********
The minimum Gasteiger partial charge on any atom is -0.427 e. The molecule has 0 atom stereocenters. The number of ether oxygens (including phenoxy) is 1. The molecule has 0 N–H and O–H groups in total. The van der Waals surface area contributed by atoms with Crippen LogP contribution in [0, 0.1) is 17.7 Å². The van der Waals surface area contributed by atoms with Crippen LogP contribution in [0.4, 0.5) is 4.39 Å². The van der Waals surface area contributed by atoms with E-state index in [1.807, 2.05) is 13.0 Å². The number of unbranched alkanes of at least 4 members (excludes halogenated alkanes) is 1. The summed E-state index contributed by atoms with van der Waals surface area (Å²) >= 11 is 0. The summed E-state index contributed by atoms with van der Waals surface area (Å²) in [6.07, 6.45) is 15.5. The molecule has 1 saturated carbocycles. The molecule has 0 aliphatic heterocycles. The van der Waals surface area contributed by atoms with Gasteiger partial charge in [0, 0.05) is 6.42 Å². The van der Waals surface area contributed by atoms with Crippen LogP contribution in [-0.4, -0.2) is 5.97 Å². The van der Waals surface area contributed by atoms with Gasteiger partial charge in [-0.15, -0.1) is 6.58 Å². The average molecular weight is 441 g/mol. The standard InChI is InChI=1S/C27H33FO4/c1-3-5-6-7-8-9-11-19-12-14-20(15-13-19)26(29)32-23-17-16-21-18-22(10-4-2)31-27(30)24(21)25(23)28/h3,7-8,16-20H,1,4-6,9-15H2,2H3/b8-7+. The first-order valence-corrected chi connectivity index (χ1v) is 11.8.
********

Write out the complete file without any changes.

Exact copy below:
The minimum Gasteiger partial charge on any atom is -0.427 e. The molecule has 0 atom stereocenters. The number of ether oxygens (including phenoxy) is 1. The molecule has 0 N–H and O–H groups in total. The van der Waals surface area contributed by atoms with Crippen LogP contribution in [0, 0.1) is 17.7 Å². The van der Waals surface area contributed by atoms with Crippen LogP contribution in [0.4, 0.5) is 4.39 Å². The van der Waals surface area contributed by atoms with E-state index in [1.807, 2.05) is 13.0 Å². The number of unbranched alkanes of at least 4 members (excludes halogenated alkanes) is 1. The summed E-state index contributed by atoms with van der Waals surface area (Å²) >= 11 is 0. The summed E-state index contributed by atoms with van der Waals surface area (Å²) in [6.07, 6.45) is 15.5. The molecule has 1 saturated carbocycles. The molecule has 0 aliphatic heterocycles. The van der Waals surface area contributed by atoms with Gasteiger partial charge in [0, 0.05) is 6.42 Å². The van der Waals surface area contributed by atoms with Crippen LogP contribution in [-0.4, -0.2) is 5.97 Å². The van der Waals surface area contributed by atoms with Gasteiger partial charge in [-0.15, -0.1) is 6.58 Å². The average molecular weight is 441 g/mol. The standard InChI is InChI=1S/C27H33FO4/c1-3-5-6-7-8-9-11-19-12-14-20(15-13-19)26(29)32-23-17-16-21-18-22(10-4-2)31-27(30)24(21)25(23)28/h3,7-8,16-20H,1,4-6,9-15H2,2H3/b8-7+. The first-order valence-corrected chi connectivity index (χ1v) is 11.8.